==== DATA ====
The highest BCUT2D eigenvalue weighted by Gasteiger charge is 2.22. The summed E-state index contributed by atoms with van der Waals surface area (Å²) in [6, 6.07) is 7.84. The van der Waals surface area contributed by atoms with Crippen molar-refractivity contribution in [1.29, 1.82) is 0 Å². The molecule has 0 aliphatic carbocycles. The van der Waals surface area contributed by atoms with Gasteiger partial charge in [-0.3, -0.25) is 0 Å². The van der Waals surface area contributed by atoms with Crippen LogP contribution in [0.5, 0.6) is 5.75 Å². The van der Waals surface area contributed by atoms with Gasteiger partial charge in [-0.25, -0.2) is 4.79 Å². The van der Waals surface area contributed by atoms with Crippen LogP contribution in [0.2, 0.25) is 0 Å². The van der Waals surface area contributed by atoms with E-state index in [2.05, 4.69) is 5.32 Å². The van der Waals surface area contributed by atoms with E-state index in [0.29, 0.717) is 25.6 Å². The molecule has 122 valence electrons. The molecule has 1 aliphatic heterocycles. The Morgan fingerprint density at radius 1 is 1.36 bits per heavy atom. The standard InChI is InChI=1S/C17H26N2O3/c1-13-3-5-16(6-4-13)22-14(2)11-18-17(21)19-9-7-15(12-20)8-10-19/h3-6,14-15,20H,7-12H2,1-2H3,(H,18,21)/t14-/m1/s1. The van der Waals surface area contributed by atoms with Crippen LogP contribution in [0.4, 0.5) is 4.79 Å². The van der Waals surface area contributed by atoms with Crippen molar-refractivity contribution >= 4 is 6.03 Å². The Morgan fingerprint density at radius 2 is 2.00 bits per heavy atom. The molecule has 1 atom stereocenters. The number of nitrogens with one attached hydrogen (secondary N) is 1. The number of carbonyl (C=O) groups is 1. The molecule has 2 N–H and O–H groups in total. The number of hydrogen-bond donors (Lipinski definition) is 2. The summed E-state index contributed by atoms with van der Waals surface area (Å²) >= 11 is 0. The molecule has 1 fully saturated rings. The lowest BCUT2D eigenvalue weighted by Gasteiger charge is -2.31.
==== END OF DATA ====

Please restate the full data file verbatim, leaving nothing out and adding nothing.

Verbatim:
The highest BCUT2D eigenvalue weighted by Gasteiger charge is 2.22. The summed E-state index contributed by atoms with van der Waals surface area (Å²) in [6, 6.07) is 7.84. The van der Waals surface area contributed by atoms with Crippen molar-refractivity contribution in [1.29, 1.82) is 0 Å². The molecule has 0 aliphatic carbocycles. The van der Waals surface area contributed by atoms with Gasteiger partial charge in [-0.3, -0.25) is 0 Å². The van der Waals surface area contributed by atoms with Crippen LogP contribution in [0.5, 0.6) is 5.75 Å². The van der Waals surface area contributed by atoms with Gasteiger partial charge in [-0.25, -0.2) is 4.79 Å². The van der Waals surface area contributed by atoms with Crippen LogP contribution in [0.2, 0.25) is 0 Å². The van der Waals surface area contributed by atoms with E-state index in [2.05, 4.69) is 5.32 Å². The van der Waals surface area contributed by atoms with E-state index in [0.29, 0.717) is 25.6 Å². The molecule has 122 valence electrons. The molecule has 1 aliphatic heterocycles. The Morgan fingerprint density at radius 1 is 1.36 bits per heavy atom. The standard InChI is InChI=1S/C17H26N2O3/c1-13-3-5-16(6-4-13)22-14(2)11-18-17(21)19-9-7-15(12-20)8-10-19/h3-6,14-15,20H,7-12H2,1-2H3,(H,18,21)/t14-/m1/s1. The van der Waals surface area contributed by atoms with Crippen LogP contribution in [0.4, 0.5) is 4.79 Å². The van der Waals surface area contributed by atoms with Crippen molar-refractivity contribution >= 4 is 6.03 Å². The Morgan fingerprint density at radius 2 is 2.00 bits per heavy atom. The molecule has 1 atom stereocenters. The number of nitrogens with one attached hydrogen (secondary N) is 1. The number of carbonyl (C=O) groups is 1. The molecule has 2 N–H and O–H groups in total. The number of hydrogen-bond donors (Lipinski definition) is 2. The summed E-state index contributed by atoms with van der Waals surface area (Å²) >= 11 is 0. The molecule has 1 fully saturated rings. The lowest BCUT2D eigenvalue weighted by Gasteiger charge is -2.31.